UL athletic director Scott Farmer had no comment on the video when asked for one Thursday night.

But Hudspeth did indicate some if not all of the four played in Thursday night's game, and their playing time was not limited in any way.

“The few men involved did not even vote in the presidential election,” Hudspeth said. “So, did not have a dog in the hunt.

“Obviously the hand gestures and the lewd language were very disappointing, especially toward one of the candidates.

“But I will say this,” he added. “It’s also disappointing that so many people have vilified a few 19-year-olds making some immature decisions, and then they were the same ones that voted for someone that has done much worse by grabbing a female in the private areas for the office of the (President of the) United States of America.

It was unclear Friday if the university would issue an additional response, beyond Hudspeth's apology, on the school's behalf.

Prior to issuing the statement, Hudspeth wanted to make it clear as to where his program stands regarding the office to which Trump has been elected.

“I can say this, though, with confidence: That our entire team is in full support of the Office of the President of the United States of America, regardless of who’s in office,” he said.

“We are 100 percent behind Mr. Trump, or President-Elect Trump, as we would be behind anyone.

“In football there is a chain of command, and we respect authority,” Hudspeth added. “And will respect that, and honor that office.”

The UL coach, when asked, called the culture of the Cajun locker room “very sound.”

“We have a lot of very high-character young men,” he said, naming a few including running back Elijah McGuire, center Eddie Gordon and linebacker Trey Granier.

“My son (reserve quarterback Gunner Hudspeth), along with many boosters’ relatives, are also a member of that football team.

“And they can tell you at any time that the character of this football team is upstanding, and these young men live by these core values that we have set for them daily,” Hudspeth added. “And I have been very proud of the way they have represented our community.”

Hudspeth cited as one example the team’s participation in relief efforts when widespread parts of South Louisiana, including much of Acadiana, were flooded last August.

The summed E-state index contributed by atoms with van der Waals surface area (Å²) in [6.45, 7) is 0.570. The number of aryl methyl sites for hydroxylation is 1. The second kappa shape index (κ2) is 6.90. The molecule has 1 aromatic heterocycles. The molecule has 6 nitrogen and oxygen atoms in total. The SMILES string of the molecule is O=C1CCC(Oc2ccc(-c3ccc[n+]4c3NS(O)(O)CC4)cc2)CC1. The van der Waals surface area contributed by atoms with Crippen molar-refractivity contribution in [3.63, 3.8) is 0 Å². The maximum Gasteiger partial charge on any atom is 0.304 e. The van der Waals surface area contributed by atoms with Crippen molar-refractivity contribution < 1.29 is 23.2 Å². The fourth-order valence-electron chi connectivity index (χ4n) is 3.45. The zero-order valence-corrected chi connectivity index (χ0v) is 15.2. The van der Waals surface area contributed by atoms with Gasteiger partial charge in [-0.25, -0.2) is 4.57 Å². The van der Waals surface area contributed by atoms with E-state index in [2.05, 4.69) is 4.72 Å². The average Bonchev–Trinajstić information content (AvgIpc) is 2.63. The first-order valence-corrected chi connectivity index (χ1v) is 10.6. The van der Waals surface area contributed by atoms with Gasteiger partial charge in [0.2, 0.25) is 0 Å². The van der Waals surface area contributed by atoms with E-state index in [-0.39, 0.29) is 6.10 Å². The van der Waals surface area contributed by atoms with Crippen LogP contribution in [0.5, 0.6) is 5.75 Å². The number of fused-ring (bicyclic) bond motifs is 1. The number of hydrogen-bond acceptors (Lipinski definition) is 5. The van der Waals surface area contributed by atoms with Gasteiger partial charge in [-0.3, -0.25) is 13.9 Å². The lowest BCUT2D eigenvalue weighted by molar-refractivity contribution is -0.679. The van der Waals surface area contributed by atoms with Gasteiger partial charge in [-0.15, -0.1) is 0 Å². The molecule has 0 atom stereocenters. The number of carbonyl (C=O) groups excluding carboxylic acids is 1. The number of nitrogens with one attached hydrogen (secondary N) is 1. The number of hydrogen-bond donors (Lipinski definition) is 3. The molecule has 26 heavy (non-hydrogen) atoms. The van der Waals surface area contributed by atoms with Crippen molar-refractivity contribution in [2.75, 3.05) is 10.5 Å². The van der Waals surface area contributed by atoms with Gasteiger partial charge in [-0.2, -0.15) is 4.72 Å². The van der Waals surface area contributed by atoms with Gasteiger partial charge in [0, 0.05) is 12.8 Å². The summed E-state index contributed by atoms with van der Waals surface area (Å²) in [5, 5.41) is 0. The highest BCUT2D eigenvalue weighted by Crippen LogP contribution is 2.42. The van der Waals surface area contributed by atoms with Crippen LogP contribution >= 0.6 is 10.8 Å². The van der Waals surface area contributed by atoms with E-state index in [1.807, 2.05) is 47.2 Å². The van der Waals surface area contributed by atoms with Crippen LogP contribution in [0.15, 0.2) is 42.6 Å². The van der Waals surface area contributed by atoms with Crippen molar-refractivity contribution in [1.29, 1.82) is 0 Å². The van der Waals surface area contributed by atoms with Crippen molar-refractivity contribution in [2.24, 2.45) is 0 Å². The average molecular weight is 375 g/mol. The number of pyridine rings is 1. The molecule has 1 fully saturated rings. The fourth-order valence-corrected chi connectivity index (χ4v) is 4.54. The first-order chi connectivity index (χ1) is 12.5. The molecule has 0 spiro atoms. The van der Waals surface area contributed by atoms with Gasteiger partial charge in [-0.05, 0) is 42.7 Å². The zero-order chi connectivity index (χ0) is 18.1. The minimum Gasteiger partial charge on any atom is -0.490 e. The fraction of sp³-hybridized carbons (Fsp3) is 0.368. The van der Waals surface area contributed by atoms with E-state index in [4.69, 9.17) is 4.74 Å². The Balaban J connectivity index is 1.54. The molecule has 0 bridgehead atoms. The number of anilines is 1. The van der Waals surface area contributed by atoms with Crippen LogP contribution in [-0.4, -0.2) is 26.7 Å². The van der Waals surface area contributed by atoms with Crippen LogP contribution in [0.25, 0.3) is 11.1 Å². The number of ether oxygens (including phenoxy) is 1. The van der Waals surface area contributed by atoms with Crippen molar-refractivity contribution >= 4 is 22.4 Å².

It happened prior to the start of the 2016 season, when the now 4-5 team was still in preseason training camp.

“We skipped two practices that obviously we probably could have used to go drag out wet carpets and wet sheetrock (from homes in Youngsville),” he said.

“That is including those few young men, also, that’s being vilified. And my coaching staff, myself and our other players were there for this community.

“And it’s hurtful that for the first time we make a mistake, in our own locker room – not downtown, not out in public; in our confines of our locker room – that we are labeled as thugs, or being vilified as not men of character,” Hudspeth added, “That is disappointing, tremendously.”

The video, evidently shared publicly by one or more program boosters, did not start spreading via social media and other channels until two days later.

But Hudspeth said he was aware of it shortly after the video was filmed.

Hudspeth also said that afterward the four players involved “were very apologetic, very remorseful, and handled it the right way."

“They were caught up in a song, and used poor language, poor hand gestures," he said,. "And, like I said before, it will be a learning experience. And does it by no means represent our entire team."

It's unclear who distributed the video initially.

“There’s a code, if you plays sports, that things you say in the locker room stay in the locker room when you leave the locker room, whether it’s a coaches’ postgame rant, a coaches’ speech, or two players that may have odds with one another after a real tough practice," Hudspeth said. "That’s just the way things are.

“We will do a better job, though, of monitoring the behavior of our young men, but also continuing to educate them and helping them develop into mature adults that one day will be great citizens of our communities."

Hudspeth asked why he did publicly disclose the video's existence, and the fact players were reprimanded, before it went viral.

“I don’t know if there’s ever a right time to address it," he said. "Obviously the sooner the better. It’s never fun to address anything like that.

"But I believe in our young men, and I stand by our young men, and even though we don’t condone that I support our young men. Because I see them every day. I know the character that they have, and I know what they do for this community, and I know what they’ve done, not just on the field but off the field.

"And if everybody that voted for Donald Trump can forgive him and put him in the Office of the President of the United States," Hudspeth added, "then I would think they can forgive a few 19-year-olds too."